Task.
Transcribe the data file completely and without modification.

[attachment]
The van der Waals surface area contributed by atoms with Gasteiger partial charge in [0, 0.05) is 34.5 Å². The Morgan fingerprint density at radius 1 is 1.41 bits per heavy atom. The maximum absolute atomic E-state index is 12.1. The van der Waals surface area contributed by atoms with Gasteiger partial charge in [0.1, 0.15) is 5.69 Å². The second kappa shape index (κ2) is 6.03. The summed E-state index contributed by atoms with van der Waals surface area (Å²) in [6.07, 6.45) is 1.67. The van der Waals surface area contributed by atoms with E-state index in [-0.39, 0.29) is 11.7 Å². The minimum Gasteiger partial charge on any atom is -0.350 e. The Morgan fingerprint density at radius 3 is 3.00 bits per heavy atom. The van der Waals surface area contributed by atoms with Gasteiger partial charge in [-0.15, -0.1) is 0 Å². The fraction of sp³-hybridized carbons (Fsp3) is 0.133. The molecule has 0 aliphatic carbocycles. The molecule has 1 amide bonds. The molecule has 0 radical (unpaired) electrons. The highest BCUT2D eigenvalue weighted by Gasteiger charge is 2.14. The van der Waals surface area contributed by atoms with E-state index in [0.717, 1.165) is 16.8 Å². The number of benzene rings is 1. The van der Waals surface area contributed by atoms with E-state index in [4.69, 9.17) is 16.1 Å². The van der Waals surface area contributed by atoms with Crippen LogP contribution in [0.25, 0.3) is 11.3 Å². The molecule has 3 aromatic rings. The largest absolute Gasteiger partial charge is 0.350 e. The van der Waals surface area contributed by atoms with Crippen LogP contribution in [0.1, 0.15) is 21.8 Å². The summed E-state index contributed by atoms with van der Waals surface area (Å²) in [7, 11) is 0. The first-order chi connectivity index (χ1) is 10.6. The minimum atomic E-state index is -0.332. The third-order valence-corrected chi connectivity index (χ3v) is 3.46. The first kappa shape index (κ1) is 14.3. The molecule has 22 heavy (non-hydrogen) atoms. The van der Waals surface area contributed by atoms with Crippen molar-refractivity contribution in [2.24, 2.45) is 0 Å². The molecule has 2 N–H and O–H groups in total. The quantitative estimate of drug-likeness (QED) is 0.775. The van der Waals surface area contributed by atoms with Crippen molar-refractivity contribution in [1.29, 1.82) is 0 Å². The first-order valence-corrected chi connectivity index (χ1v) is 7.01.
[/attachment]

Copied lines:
The van der Waals surface area contributed by atoms with Gasteiger partial charge in [0, 0.05) is 34.5 Å². The Morgan fingerprint density at radius 1 is 1.41 bits per heavy atom. The maximum absolute atomic E-state index is 12.1. The van der Waals surface area contributed by atoms with Gasteiger partial charge in [0.1, 0.15) is 5.69 Å². The second kappa shape index (κ2) is 6.03. The summed E-state index contributed by atoms with van der Waals surface area (Å²) in [6.07, 6.45) is 1.67. The van der Waals surface area contributed by atoms with E-state index in [-0.39, 0.29) is 11.7 Å². The minimum Gasteiger partial charge on any atom is -0.350 e. The Morgan fingerprint density at radius 3 is 3.00 bits per heavy atom. The van der Waals surface area contributed by atoms with Gasteiger partial charge in [-0.15, -0.1) is 0 Å². The fraction of sp³-hybridized carbons (Fsp3) is 0.133. The molecule has 0 aliphatic carbocycles. The molecule has 1 amide bonds. The molecule has 0 radical (unpaired) electrons. The highest BCUT2D eigenvalue weighted by Gasteiger charge is 2.14. The van der Waals surface area contributed by atoms with E-state index in [0.717, 1.165) is 16.8 Å². The number of benzene rings is 1. The van der Waals surface area contributed by atoms with E-state index in [4.69, 9.17) is 16.1 Å². The van der Waals surface area contributed by atoms with Crippen LogP contribution in [0.25, 0.3) is 11.3 Å². The molecule has 3 aromatic rings. The largest absolute Gasteiger partial charge is 0.350 e. The van der Waals surface area contributed by atoms with Crippen LogP contribution in [0.1, 0.15) is 21.8 Å². The summed E-state index contributed by atoms with van der Waals surface area (Å²) in [7, 11) is 0. The first-order chi connectivity index (χ1) is 10.6. The minimum atomic E-state index is -0.332. The third-order valence-corrected chi connectivity index (χ3v) is 3.46. The first kappa shape index (κ1) is 14.3. The molecule has 22 heavy (non-hydrogen) atoms. The van der Waals surface area contributed by atoms with Crippen molar-refractivity contribution in [2.24, 2.45) is 0 Å². The molecule has 2 N–H and O–H groups in total. The quantitative estimate of drug-likeness (QED) is 0.775. The van der Waals surface area contributed by atoms with Crippen molar-refractivity contribution in [1.29, 1.82) is 0 Å². The first-order valence-corrected chi connectivity index (χ1v) is 7.01.